A Burnaby resident has published a first-of-its-kind children’s book for kids who stutter.
Kim Block is the author of a new series called Adventures of a Stuttering Superhero, which follows a character named Melissa.
In the first book, Melissa tries to find a cure for “interrupt-itis” after a boy in her class won’t stop finishing her sentences. She asks a doctor, a police man and her mom for the cure, but no one seems to know it. Eventually she realizes she never had to find a cure, as it was in her all along.
That’s just one of nine tales and lessons Block – who’s had a stutter her whole life – has planned for the series.
“Stuttering is not talked about at all,” the 37-year-old told the NOW. “There’s still so much misinformation out there.”
The idea for the book came earlier this year. South Slope Elementary School was hosting a community event where community partners were invited to read a story. One Grade 1 class in particular didn’t have a reader, so Block (who works as a secretary at the B.C. School for the Deaf, in the same building) volunteered. A girl in that class also had a stutter, so she thought it would be a good opportunity to read a story on the communication disorder.
But when she asked the librarian if there were any books on the topic, she was told there weren’t any.
“So I read It’s OK To Be Different by Todd Parr, the closest thing I could find,” Block said with a laugh. “I was reading the book and I was stuttering, so the kids were asking questions and I got the unique opportunity to see how this little girl interacted with all of her girlfriends.”
From that point on, she couldn’t stop thinking about the stuttering student.
“I was like I need to write a book for her, so I wrote about three of them and I gave them to her mom. She’s like, ‘We love them,’ and at the time she was like, ‘You should do something with this.’”
Block, who remembers going to speech therapy at the age of four, said her own childhood was stressful.
“You’re afraid of talking. You’re stressed out when you’re talking, and you’re stressed out when you’re not talking. … I felt very much like an observer and not a participant,” she explained.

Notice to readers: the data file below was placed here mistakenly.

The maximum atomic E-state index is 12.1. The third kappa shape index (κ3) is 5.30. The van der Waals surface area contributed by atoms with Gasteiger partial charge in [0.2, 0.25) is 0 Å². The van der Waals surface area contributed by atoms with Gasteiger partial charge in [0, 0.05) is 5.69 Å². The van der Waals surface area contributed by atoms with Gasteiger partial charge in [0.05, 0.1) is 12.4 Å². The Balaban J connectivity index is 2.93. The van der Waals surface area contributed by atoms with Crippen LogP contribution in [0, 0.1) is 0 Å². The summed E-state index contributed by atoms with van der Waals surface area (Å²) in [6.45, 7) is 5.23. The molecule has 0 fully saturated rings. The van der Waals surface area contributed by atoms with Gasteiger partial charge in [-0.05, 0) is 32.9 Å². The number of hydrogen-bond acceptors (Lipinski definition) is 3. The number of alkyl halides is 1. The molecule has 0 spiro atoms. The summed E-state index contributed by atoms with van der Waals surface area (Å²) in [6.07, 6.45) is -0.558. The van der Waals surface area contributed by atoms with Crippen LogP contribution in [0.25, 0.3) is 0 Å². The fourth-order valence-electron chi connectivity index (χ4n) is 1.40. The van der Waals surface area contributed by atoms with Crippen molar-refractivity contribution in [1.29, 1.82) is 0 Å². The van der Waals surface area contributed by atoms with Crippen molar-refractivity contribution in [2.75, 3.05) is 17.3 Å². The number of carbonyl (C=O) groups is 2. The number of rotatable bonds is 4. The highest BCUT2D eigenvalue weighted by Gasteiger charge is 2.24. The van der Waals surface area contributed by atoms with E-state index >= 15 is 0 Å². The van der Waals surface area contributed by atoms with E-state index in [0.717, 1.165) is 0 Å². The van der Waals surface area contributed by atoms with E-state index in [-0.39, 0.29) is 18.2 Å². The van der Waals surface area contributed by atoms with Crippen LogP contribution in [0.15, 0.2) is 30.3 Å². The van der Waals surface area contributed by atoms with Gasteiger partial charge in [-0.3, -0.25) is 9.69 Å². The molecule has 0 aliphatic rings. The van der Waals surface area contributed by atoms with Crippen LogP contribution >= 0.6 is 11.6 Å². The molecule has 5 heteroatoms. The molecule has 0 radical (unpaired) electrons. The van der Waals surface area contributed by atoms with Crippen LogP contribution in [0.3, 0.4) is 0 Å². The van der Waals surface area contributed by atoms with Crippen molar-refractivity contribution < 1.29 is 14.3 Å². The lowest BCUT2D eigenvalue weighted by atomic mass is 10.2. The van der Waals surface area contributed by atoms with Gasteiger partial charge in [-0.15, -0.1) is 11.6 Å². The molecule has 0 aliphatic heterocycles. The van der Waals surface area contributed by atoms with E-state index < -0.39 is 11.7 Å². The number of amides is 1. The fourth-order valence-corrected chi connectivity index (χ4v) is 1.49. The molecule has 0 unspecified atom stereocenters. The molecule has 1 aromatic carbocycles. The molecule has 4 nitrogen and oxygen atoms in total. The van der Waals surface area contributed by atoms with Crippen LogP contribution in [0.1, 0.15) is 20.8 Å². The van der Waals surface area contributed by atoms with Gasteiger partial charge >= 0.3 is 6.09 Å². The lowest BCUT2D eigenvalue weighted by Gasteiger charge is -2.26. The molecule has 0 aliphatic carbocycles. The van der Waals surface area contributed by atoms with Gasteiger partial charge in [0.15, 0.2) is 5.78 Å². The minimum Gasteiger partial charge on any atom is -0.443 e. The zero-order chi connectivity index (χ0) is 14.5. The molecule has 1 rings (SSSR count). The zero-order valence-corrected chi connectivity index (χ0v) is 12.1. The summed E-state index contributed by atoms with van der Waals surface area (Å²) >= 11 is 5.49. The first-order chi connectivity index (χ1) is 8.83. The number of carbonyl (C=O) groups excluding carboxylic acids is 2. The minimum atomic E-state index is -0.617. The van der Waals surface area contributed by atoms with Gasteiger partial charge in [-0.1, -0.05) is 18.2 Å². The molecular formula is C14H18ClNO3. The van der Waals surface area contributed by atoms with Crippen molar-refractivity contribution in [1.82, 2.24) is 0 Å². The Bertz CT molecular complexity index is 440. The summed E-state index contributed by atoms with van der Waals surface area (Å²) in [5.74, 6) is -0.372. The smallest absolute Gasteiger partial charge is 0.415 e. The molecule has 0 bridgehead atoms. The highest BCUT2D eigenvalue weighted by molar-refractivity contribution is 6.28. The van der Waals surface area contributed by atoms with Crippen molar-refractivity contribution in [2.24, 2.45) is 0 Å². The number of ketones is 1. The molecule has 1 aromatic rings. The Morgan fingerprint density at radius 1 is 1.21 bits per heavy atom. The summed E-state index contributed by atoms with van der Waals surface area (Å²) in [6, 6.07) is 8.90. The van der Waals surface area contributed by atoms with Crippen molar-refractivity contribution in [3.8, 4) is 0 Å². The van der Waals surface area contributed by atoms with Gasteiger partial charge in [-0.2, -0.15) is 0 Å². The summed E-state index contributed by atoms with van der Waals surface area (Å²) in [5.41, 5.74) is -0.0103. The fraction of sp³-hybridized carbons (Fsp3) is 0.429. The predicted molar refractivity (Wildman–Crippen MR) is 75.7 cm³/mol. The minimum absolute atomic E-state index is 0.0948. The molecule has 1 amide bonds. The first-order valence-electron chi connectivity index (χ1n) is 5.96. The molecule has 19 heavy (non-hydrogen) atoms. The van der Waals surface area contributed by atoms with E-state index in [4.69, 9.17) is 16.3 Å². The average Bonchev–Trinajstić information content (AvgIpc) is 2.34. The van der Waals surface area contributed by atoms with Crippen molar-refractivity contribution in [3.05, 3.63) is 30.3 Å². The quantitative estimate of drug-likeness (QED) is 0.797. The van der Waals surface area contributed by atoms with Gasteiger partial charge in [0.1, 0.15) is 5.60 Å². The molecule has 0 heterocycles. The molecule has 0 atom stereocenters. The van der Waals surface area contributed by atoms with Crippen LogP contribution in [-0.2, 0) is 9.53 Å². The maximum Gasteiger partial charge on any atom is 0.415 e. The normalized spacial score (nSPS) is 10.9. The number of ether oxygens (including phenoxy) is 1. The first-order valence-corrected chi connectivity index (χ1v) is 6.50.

Throughout high school, she recalls being convinced she was going to be homeless.
“It made no sense to me why I would go to a job interview. Let’s say five people apply to a job, four other people can talk absolutely fine. Why on earth would they hire me?” she said.
When the teacher would ask the class a question, Block would scroll down the list and choose words that she could say with ease, regardless if it was a wrong answer.
And the “little tricks” and “hoops” she’d put her mind through daily would result in an early bedtime.
“Physically and mentally, I was exhausted,” she said.
It wasn’t until she reached her 20s that things changed. She attended a stuttering conference and met a lawyer who also went to bed at 8 p.m.
“I felt so alone, like I was the only person going through this, and here was this man, who was in Florida, in same time zone as me; every night we were going to bed for the exact same reason,” she said.
Block hopes Adventures of a Stuttering Superhero not only creates empathy in children and is read by non-stuttering kids, but becomes a go-to book for teachers, librarians, speech language pathologists (SLPs) and everyday families.
Often times, kids who stutter aren’t seen by SLPs because they’re low on the priority list, according to Block. And speech therapy classes can cost upwards of $110 per hour.
“There’s no cure for stuttering. This is years. This is not like you go for six weeks and then it’s done, so how’s a family going to do that? There’s all these kids out there who stutter who are not being serviced by SLPs; there’s nothing to connect any of these kids,” she said. “All these kids are going through this torturous event of childhood and childhood is hard enough. It’s because of other people’s behaviour or their responses and choices, and the only way to change that is to talk about it.”